Considering, y’know, the coronavirus.
This weekend marks the first in ages where big companies decided, for some reason (money, the reason is money), that releasing major motion pictures was somehow safe and appropriate in the United States, a country still utterly ravaged by the novel coronavirus and our government’s broad failure to contain it in any meaningful sense. Which means, for the first time in ages, we have box office numbers to look at. They are concerning.
As shared by The Wrap, The New Mutants, the long-delayed 20th Century Studios X-Men spinoff film starring Maise Williams, made $7 million from approximately 2,400 open movie theater screens this weekend. That is too much. If we’re talking roughly $12.00 a ticket, that’s approximately half a million people who went to see The New Mutants, risking coronavirus to go sit in a movie theater, which is, uhh, not the safest environment to be in right now, despite precautions taken by re-opened theaters.
Now, listen, I don’t want to shame anybody: institutions and business at all levels have failed to communicate how serious this stuff is and therefore it’s a bit unfair to be mad at everyone taking unnecessary risks. But, that is too many, and I am concerned. For what it’s worth, as The Wrap reports, Marvel projected $8-$10 million for opening weekend, so the fact that it underperformed may encourage companies to delay movies instead of releasing them to an audience that can’t see them without literally risking their lives and the lives of those around them. But we’ll see.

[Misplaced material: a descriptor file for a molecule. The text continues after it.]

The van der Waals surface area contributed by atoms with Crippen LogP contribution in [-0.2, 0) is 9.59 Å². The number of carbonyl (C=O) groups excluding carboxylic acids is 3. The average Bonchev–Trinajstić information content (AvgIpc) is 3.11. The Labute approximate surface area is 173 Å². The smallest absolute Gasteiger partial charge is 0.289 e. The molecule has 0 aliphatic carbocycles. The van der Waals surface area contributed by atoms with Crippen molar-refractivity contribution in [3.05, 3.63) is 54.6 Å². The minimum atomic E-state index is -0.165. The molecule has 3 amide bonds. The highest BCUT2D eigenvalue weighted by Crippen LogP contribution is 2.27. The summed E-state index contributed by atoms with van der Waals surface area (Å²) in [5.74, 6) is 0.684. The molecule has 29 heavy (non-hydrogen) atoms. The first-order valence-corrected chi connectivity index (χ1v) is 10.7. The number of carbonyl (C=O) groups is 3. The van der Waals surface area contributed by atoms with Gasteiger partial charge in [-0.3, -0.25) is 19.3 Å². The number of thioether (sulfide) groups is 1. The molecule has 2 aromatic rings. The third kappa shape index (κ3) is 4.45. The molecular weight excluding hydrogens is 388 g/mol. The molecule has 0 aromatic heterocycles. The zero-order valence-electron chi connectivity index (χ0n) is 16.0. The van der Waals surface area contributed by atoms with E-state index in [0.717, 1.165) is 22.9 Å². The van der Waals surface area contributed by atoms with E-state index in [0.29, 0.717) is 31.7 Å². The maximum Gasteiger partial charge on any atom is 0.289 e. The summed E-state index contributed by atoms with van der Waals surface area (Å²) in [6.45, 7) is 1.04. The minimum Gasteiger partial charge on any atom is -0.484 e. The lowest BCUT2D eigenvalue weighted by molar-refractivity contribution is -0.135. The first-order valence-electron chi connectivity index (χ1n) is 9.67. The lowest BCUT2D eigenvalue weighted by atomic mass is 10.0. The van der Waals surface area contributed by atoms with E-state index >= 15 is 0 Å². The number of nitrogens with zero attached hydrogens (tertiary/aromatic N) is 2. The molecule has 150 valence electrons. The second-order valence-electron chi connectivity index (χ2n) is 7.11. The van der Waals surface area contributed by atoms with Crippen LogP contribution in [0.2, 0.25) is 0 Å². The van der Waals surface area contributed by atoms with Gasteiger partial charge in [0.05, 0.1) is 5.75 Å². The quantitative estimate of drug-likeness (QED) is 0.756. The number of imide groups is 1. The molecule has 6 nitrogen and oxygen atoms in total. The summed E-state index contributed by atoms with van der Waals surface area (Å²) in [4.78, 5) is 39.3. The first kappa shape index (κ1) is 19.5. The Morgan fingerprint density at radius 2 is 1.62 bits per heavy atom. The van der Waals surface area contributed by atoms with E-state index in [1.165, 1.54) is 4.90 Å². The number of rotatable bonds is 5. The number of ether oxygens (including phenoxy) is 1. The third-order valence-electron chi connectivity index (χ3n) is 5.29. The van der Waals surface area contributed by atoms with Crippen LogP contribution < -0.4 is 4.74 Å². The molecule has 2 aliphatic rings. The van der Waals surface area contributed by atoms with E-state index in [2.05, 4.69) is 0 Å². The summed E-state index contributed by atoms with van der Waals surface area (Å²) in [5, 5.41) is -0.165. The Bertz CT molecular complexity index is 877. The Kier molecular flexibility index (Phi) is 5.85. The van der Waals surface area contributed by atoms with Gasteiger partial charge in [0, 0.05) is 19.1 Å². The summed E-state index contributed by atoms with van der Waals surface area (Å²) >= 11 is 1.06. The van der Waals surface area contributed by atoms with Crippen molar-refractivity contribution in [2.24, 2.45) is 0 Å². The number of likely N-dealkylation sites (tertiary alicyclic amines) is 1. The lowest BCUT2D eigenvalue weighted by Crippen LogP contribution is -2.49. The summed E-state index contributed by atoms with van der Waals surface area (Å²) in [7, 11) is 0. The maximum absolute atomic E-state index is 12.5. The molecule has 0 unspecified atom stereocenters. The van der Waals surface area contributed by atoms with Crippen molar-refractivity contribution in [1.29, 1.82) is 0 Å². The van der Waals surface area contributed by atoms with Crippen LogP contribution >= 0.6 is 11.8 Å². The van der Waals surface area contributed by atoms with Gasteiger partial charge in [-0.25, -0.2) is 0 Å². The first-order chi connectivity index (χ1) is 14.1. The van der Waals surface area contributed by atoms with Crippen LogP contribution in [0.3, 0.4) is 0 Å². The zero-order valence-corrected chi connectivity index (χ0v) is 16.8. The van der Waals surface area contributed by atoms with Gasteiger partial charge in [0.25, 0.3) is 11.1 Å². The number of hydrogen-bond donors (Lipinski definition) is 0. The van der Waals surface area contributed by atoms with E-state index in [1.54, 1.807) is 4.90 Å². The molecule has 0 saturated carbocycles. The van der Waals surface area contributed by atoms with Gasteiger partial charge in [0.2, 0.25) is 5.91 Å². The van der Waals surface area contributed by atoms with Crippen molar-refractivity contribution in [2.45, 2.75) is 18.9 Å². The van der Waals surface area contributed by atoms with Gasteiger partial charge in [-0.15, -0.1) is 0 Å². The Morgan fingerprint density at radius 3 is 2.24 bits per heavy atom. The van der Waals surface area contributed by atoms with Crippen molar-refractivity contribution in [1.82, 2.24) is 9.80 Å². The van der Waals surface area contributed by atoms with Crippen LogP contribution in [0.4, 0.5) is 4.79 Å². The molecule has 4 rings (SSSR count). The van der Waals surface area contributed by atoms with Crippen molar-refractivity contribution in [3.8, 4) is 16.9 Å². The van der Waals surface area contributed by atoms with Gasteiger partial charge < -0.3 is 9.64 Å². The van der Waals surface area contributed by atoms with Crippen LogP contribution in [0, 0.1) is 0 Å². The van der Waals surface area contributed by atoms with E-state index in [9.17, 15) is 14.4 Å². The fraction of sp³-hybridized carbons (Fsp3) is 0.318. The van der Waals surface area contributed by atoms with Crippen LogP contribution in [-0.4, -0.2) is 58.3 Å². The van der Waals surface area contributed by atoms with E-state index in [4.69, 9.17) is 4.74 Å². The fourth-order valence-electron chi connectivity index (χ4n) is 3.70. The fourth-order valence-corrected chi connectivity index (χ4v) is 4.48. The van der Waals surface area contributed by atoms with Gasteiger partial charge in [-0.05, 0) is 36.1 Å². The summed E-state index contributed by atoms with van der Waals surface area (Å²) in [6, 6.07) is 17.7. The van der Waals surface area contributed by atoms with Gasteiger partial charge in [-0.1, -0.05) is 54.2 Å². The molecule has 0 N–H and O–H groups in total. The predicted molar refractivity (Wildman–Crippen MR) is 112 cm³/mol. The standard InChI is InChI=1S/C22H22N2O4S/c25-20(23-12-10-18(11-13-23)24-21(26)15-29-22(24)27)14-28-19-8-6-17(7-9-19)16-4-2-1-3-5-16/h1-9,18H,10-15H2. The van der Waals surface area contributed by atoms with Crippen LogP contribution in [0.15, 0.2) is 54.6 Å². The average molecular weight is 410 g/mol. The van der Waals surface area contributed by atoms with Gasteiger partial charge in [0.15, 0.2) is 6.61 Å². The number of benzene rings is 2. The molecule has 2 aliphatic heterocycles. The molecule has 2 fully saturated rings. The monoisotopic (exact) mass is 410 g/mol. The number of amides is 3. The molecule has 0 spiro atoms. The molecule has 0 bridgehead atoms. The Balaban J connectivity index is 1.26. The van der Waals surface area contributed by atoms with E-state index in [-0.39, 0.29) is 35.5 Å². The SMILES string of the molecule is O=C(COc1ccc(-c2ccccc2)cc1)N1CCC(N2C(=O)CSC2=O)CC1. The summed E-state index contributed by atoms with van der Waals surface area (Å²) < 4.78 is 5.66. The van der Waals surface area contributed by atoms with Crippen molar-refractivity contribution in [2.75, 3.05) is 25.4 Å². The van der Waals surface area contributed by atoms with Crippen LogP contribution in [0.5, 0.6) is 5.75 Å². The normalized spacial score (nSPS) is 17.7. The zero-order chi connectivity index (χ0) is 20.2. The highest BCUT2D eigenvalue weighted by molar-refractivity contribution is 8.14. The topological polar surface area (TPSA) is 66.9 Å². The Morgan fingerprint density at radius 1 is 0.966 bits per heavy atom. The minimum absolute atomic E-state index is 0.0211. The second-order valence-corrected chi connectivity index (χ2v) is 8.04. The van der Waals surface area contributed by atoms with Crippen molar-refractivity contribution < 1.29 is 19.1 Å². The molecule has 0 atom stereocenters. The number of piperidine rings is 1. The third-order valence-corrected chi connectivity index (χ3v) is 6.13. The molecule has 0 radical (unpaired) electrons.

The international box office is opening up, too, which is less concerning, as other countries have managed the crisis differently than we have and thus the idea of going to a movie theater is probably a whole lot less risky than it is here. That re-boot came courtesy of Christopher Nolan’s time-travelin’ Tenet, which debuted to several international markets to the tune of $53 million. The open markets this weekend included the United Kingdom, France, Korea, and Germany. The film will release in Russia, China, and (ugh) the United States next week.
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In a statement to Variety, who also provided the above figures,Toby Emmerich, Warner Bros. Pictures Group chairman, said, “We are off to a fantastic start internationally and couldn’t be more pleased.”
He continued, “Given the unprecedented circumstances of this global release we know we’re running a marathon, not a sprint, and look forward to long playability for this film globally for many weeks to come.”
Or, like, you could just write this thing off until the pandemic is over and make a normal amount of money. But you do you, Hollywood.
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